40 things to do before you’re 40 - Number 13!

13. Watch the sunrise over Uluru

The ultimate icon of Australia, Uluru (also known as Ayers Rock) has an almost mystical presence. There’s something intangibly moving about seeing dawn’s first light settle on this geological marvel at the heart of the ‘Red Centre’.

A UNESCO World Heritage Site, Uluru is sacred to the Anangu, the Aboriginal people of the area. For them it is inextricably linked with their Dreamtime stories, and even in today’s modern world it retains a sacred place in their culture.

In 1873 Uluru was given a second name, Ayers Rock, after the Chief Secretary of South Australia, Henry Ayers. Since 1993 it has officially had dual-name status, and is now referred to in formal terms as Uluru/Ayers Rock.

Located 335km south-west of Alice Springs in the Northern Territory, Uluru sits in terrain which is unmistakeably Outback. In the area there are waterholes, caves, springs and Aboriginal rock paintings.

But it’s the flatness of its surrounds which makes Uluru stand out even more. What earthly business does this striking protrusion have in such a landscape? It all adds to the rock’s enigmatic appeal.

For overnight visitors to this great Aussie wilderness, there’s only one way to stay – in a swag (Aussie bedroll) under the stars! And camping close to this magical monolith gives people the chance to experience one of the most majestic views in the southern hemisphere; sunrise over Uluru.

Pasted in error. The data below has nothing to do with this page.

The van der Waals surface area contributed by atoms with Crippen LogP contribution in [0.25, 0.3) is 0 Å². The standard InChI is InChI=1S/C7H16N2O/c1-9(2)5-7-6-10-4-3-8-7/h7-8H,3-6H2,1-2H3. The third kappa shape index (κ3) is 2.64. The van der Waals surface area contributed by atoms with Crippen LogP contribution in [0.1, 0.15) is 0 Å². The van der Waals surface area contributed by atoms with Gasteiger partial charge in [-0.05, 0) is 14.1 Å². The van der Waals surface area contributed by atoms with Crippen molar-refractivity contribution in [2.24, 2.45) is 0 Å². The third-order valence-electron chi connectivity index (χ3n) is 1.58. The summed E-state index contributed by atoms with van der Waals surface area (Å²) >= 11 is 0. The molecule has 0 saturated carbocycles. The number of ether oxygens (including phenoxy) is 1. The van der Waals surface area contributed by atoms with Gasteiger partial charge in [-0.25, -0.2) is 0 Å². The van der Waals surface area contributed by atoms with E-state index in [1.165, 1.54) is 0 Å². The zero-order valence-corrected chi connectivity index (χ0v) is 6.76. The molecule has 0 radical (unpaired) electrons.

As dawn’s first rays kiss the sandstone summit, Uluru stirs and awakens as if a living thing. Shades change imperceptibly with the sun’s steady migration, until the entire rock glows fiery red, as though the blood of the nation was coursing through it. Apt, you might say, for a landmark at the very heart of Australia.

A more contemplative and peaceful way to start a day you’d be hard pressed to find. If ever there was a reason to get up before dawn, then watching sunrise over Uluru is surely it.

Topdeck Top Tip: To climb or not to climb? The Anangu ask visitors not to climb Uluru, as it’s a sacred religious site to their people, but neither is there a law against it. Take time to read the reasons for and against so you can make an informed decision.

Lonely Planet visit Uluru: http://www.youtube.com/watch?v=biuYA54nb7Y

A nice time-lapse video showing Uluru’s changing colours at sunrise: http://www.youtube.com/watch?v=R1LNcqgt00E

And another: http://www.youtube.com/watch?v=0e8Fr3CESOU

Tags: , , , , , , ,

Leave a Reply